A uniform melody may be found in contrasting musical arrangements corresponding to opposing temperaments (the way the same vehicle may be found driving into a tunnel and cul-de-sacs.)
See Salvador Dalí’s Metamorphosis of Narcissus (1937).
Melodies appear as doubled octaves, or suggested by the intervals between bichords (as doubled chords.)
In visual effects and post-production, chroma key green (an alternative to chroma key blue) stands as a color-to-be-made-transparent and replaced with other content. Chroma key green and a green flame can be brought into direct visual contact by igniting copper sulfate (blue crystals) close to a green screen.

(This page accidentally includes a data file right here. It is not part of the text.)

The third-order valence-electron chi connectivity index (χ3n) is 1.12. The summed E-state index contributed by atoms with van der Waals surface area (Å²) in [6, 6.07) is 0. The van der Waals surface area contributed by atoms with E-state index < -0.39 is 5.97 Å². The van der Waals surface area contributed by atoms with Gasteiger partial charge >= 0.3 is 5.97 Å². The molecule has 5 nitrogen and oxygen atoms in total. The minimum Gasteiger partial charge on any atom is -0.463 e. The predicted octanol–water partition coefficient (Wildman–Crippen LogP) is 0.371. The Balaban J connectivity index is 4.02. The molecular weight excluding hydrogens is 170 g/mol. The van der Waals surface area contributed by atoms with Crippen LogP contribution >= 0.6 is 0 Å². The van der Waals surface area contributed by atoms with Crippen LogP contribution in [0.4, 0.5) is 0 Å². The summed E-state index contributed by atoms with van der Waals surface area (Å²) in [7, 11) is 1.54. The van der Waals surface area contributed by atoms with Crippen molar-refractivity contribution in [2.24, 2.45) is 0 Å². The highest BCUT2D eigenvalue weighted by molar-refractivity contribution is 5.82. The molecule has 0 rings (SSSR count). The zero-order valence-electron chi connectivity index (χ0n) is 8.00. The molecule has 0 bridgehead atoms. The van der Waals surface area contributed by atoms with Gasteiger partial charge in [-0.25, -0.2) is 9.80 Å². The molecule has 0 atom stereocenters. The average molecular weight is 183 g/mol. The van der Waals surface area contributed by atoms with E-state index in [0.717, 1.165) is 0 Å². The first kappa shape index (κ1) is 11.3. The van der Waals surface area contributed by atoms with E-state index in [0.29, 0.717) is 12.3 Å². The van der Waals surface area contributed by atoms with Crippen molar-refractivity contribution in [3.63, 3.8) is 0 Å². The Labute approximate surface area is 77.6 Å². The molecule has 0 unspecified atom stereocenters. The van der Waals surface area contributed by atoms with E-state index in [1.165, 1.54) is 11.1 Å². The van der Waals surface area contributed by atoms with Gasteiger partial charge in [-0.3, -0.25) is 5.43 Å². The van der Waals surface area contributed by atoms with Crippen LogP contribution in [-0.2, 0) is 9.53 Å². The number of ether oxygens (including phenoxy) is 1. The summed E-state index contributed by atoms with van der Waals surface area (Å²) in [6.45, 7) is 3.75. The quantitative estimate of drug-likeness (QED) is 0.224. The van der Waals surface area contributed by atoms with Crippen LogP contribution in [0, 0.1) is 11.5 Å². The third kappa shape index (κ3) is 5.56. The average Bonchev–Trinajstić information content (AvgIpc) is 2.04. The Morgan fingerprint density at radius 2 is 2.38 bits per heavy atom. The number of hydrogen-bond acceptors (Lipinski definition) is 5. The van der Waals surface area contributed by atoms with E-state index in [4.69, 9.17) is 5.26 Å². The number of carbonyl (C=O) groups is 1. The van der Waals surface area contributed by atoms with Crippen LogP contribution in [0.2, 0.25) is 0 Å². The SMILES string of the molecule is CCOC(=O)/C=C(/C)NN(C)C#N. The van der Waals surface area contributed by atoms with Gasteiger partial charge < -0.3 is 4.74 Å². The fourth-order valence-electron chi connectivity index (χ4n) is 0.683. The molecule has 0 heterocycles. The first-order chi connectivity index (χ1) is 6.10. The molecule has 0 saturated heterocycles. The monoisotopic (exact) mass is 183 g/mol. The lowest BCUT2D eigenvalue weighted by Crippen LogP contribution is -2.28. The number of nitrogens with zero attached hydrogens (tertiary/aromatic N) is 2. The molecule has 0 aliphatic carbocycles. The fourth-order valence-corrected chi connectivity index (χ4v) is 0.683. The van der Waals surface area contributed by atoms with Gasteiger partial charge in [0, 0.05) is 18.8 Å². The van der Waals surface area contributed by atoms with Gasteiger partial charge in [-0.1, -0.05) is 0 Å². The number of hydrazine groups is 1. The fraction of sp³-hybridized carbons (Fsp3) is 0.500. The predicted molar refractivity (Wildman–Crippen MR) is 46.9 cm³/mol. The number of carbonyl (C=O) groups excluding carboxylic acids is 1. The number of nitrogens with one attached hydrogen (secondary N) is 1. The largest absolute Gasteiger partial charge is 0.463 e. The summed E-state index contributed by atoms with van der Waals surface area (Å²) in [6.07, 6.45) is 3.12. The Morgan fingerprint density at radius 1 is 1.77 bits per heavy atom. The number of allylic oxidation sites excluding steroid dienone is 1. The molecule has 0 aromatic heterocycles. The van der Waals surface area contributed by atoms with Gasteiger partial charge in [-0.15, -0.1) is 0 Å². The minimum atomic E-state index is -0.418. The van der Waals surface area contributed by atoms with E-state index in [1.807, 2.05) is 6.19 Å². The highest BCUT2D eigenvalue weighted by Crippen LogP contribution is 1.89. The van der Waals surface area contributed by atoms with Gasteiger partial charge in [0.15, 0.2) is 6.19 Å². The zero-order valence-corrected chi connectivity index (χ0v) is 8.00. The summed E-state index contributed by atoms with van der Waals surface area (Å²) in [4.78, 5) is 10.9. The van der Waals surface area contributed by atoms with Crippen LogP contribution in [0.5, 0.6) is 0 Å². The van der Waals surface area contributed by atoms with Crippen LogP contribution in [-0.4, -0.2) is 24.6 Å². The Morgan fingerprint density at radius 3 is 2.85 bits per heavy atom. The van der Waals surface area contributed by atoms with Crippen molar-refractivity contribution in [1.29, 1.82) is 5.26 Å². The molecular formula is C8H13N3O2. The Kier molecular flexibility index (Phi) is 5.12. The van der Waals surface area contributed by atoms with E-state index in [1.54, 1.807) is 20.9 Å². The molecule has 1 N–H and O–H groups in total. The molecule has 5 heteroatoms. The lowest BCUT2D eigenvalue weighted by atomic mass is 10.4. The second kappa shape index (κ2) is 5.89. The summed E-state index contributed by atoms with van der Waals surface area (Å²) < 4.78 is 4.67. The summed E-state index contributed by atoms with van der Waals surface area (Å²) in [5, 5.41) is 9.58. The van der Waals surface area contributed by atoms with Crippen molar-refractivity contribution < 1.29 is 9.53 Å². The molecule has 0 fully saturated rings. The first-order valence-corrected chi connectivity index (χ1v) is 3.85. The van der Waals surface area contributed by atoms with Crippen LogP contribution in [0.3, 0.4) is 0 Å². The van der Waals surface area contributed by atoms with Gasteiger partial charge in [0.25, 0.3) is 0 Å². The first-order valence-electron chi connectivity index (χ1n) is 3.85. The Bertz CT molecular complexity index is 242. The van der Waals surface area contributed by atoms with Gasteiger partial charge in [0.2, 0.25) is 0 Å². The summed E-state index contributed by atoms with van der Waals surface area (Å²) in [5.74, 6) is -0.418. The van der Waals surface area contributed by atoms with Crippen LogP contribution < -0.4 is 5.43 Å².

“Transparent digital applications seek to get to the real by bravely denying the fact of mediation; digital hypermedia seek the real by multiplying mediation so as to create a feeling of fullness, a satiety of experience, which can be taken as reality.” (Bolter & Grusin 1999, p. 53)
The sonic composition effect of coupling describes the “[i]nteraction between two sound phenomena that seem to be distinct yet connected, without being necessarily engaged in a causal relationship. In architecture, for example, we can observe the reciprocal influences of different reverberations of two adjacent spaces.” (Augoyard & Torgue 2005, p. 29).
The coupling effect is explored in Emanations (2015) for Korg CX-3 drawbar organ and its emulator, which together form an apparent alloy recorded simultaneously inside and outside a room. The coupling effect was also explored at the Coppice Turning Concert, which took place in and in-between two adjacent spaces at once, as the audience flowed between them.